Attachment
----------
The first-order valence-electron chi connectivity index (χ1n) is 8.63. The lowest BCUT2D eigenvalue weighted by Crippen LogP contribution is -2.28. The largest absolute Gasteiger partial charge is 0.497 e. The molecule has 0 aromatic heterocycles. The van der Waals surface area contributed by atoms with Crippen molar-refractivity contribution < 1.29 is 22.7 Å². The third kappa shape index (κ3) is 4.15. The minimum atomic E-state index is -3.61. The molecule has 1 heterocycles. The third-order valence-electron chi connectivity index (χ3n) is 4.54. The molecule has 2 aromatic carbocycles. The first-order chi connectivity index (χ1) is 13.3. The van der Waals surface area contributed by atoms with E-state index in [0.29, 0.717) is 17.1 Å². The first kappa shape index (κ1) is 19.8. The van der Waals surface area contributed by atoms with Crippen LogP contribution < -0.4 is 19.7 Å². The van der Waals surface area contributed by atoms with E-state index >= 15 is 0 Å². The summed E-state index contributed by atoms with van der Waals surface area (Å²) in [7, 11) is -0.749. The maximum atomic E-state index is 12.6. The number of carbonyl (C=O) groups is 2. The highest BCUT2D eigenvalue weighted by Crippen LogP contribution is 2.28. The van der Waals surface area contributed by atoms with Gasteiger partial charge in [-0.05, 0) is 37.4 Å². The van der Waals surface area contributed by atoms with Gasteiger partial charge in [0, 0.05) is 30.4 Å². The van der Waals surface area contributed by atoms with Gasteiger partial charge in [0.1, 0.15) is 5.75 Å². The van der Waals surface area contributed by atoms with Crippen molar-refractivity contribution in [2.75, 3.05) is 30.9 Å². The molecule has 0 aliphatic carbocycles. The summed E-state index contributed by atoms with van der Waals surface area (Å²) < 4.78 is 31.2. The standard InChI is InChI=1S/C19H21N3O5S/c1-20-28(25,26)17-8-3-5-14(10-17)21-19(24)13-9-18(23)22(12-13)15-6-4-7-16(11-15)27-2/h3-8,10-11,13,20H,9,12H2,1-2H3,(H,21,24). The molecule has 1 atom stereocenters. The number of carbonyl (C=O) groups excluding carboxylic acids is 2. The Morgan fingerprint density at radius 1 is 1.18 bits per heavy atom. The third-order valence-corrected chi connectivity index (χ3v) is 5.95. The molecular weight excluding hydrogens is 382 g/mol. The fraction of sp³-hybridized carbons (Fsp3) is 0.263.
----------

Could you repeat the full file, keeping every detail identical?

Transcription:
The first-order valence-electron chi connectivity index (χ1n) is 8.63. The lowest BCUT2D eigenvalue weighted by Crippen LogP contribution is -2.28. The largest absolute Gasteiger partial charge is 0.497 e. The molecule has 0 aromatic heterocycles. The van der Waals surface area contributed by atoms with Crippen molar-refractivity contribution < 1.29 is 22.7 Å². The third kappa shape index (κ3) is 4.15. The minimum atomic E-state index is -3.61. The molecule has 1 heterocycles. The third-order valence-electron chi connectivity index (χ3n) is 4.54. The molecule has 2 aromatic carbocycles. The first-order chi connectivity index (χ1) is 13.3. The van der Waals surface area contributed by atoms with E-state index in [0.29, 0.717) is 17.1 Å². The first kappa shape index (κ1) is 19.8. The van der Waals surface area contributed by atoms with Crippen LogP contribution < -0.4 is 19.7 Å². The van der Waals surface area contributed by atoms with E-state index >= 15 is 0 Å². The summed E-state index contributed by atoms with van der Waals surface area (Å²) in [7, 11) is -0.749. The maximum atomic E-state index is 12.6. The number of carbonyl (C=O) groups is 2. The highest BCUT2D eigenvalue weighted by Crippen LogP contribution is 2.28. The van der Waals surface area contributed by atoms with Gasteiger partial charge in [-0.05, 0) is 37.4 Å². The van der Waals surface area contributed by atoms with Gasteiger partial charge in [0, 0.05) is 30.4 Å². The van der Waals surface area contributed by atoms with Gasteiger partial charge in [0.1, 0.15) is 5.75 Å². The van der Waals surface area contributed by atoms with Crippen molar-refractivity contribution in [2.75, 3.05) is 30.9 Å². The molecule has 0 aliphatic carbocycles. The summed E-state index contributed by atoms with van der Waals surface area (Å²) < 4.78 is 31.2. The standard InChI is InChI=1S/C19H21N3O5S/c1-20-28(25,26)17-8-3-5-14(10-17)21-19(24)13-9-18(23)22(12-13)15-6-4-7-16(11-15)27-2/h3-8,10-11,13,20H,9,12H2,1-2H3,(H,21,24). The molecule has 1 atom stereocenters. The number of carbonyl (C=O) groups excluding carboxylic acids is 2. The Morgan fingerprint density at radius 1 is 1.18 bits per heavy atom. The third-order valence-corrected chi connectivity index (χ3v) is 5.95. The molecular weight excluding hydrogens is 382 g/mol. The fraction of sp³-hybridized carbons (Fsp3) is 0.263.